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The many faces of Digital Transformation – Societal Scenarios XVII

An impressive graph showing how much energy is being used today vs the one used in the past. This increased use is powering our life and makes possible a living that was not even imaginable 300 years ago. From a behavioural viewpoint humans today are a different species from their ancestors. Image credit: Our world in data

2. Better use of energy, raw materials and more sophisticated tools

Societal evolution has been marked by the use of energy, raw materials and tools. From the Stone Age (the issue was to pick up the right stone, usually obsidian, to make arrows) where fire was domesticated to the Bronze Age (where you need the capability to find tin and copper ore plus generate heat to smelt the ore, 1085° C) on the the Iron Age (more difficult since the temperature needs to reach 1,538°C) arriving to the extremely complex Computer Age we are living today, requiring extremely sophisticated tools, supply chain and organisation.

The use of energy can be used as an indicator to gauge the societal evolution. For most of human life on the planet the energy source was biofuel, wood and then coal. The need for energy was very limited and it did not change significantly till the Industrial revolution in the XVIII century (with impact visible in the XIX century). In the XX century energy use started to grow and exploded  in the last 70 years due to transportation, home heating/conditioning and increased good production. The energy use multiplied 8 fold in just 70 years after having remained basically constant for tens of thousands of years (see the graphic).

Electricity has made energy “portable” and grids can balance power needs with production. With the notable exception of transportation and residential heating, electricity has become the main form of energy in today’s world and the Computer Age could not exist without it. Data Centres consumed 2% of electrical power worldwide and this is expected to grow to 8% by the end of this decade.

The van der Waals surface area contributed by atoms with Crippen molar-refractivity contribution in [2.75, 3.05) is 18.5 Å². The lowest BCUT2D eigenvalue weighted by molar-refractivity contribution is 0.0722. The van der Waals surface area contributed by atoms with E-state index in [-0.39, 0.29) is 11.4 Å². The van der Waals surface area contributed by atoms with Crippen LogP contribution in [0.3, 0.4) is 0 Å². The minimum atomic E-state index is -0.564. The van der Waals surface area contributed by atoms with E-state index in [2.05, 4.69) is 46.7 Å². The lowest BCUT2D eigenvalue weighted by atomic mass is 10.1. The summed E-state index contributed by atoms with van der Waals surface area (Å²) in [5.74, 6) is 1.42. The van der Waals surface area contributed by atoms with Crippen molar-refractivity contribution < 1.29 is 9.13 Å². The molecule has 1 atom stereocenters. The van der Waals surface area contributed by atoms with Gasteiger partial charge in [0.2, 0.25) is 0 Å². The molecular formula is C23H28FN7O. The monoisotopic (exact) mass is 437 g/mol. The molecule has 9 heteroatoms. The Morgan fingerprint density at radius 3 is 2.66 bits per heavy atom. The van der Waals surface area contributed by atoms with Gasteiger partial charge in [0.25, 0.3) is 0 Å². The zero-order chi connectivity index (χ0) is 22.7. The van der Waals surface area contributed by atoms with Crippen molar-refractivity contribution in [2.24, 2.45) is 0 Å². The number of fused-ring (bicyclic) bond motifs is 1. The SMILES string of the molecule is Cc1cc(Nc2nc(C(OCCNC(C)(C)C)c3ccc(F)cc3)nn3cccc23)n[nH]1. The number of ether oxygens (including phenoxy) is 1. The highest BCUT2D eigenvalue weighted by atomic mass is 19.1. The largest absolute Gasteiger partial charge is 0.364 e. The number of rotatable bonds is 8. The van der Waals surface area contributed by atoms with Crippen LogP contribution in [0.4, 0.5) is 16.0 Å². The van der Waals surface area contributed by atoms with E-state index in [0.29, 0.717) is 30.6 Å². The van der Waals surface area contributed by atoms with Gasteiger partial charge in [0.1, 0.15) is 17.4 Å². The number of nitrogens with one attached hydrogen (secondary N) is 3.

Low power devices will become pervasive, wearable sensors leading the pack in personal use, environmental sensors mostly using renewable sources and scavenging. The low power demand might be offset by their huge number and not as much by internet connectivity (60 billion devices are expected to be added to the internet over the next 5 years) but because of the number of data processing and services they will enable and this of course is a fundamental part of the Digital Transformation.

All together these sensors are enabling ambient awareness and in turns this changes the way individuals and society behaves. The continuous interplay among individuals as single person and as part of a community and of an environment will create, symmetrically, higher awareness and be a shift towards humans 2.0. Having sensors to supplement our own senses expand our reach and understanding of the physical world, plus it creates a seamless direct link to the cyberspace. A connected human, seamlessly moving through physical and cyberspace, represents and evolution that can be much more significant than a genome alteration.

Hunter-gatherers were smart in recognising raw materials and understanding how to put their characteristics to their advantage, building canoes, shelter and basic tools. Through serendipity and trials they have been able to create the first alloys, bronze, brass…, and to combine different materials to build better goods.